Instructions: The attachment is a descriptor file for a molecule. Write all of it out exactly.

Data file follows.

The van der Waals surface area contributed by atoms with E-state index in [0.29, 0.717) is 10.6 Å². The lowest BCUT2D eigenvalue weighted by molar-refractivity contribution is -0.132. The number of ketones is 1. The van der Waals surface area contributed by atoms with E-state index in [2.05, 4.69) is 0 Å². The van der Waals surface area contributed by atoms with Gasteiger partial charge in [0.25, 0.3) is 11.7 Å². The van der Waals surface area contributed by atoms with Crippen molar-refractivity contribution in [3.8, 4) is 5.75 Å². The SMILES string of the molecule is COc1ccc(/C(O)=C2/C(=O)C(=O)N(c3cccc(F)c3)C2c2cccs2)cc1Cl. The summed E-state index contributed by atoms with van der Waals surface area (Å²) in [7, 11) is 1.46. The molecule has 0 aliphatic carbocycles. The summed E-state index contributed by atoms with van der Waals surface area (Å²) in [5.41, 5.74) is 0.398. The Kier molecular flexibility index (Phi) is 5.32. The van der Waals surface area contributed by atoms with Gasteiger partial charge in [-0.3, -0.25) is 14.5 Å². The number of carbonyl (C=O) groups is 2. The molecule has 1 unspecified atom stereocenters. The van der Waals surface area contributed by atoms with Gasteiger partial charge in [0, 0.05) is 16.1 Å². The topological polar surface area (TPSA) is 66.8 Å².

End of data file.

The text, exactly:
The van der Waals surface area contributed by atoms with E-state index in [0.29, 0.717) is 10.6 Å². The lowest BCUT2D eigenvalue weighted by molar-refractivity contribution is -0.132. The number of ketones is 1. The van der Waals surface area contributed by atoms with E-state index in [2.05, 4.69) is 0 Å². The van der Waals surface area contributed by atoms with Gasteiger partial charge in [0.25, 0.3) is 11.7 Å². The van der Waals surface area contributed by atoms with Crippen molar-refractivity contribution in [3.8, 4) is 5.75 Å². The SMILES string of the molecule is COc1ccc(/C(O)=C2/C(=O)C(=O)N(c3cccc(F)c3)C2c2cccs2)cc1Cl. The summed E-state index contributed by atoms with van der Waals surface area (Å²) in [7, 11) is 1.46. The molecule has 0 aliphatic carbocycles. The summed E-state index contributed by atoms with van der Waals surface area (Å²) in [5.41, 5.74) is 0.398. The Kier molecular flexibility index (Phi) is 5.32. The van der Waals surface area contributed by atoms with Gasteiger partial charge in [-0.3, -0.25) is 14.5 Å². The number of carbonyl (C=O) groups is 2. The molecule has 1 unspecified atom stereocenters. The van der Waals surface area contributed by atoms with Gasteiger partial charge in [0, 0.05) is 16.1 Å². The topological polar surface area (TPSA) is 66.8 Å².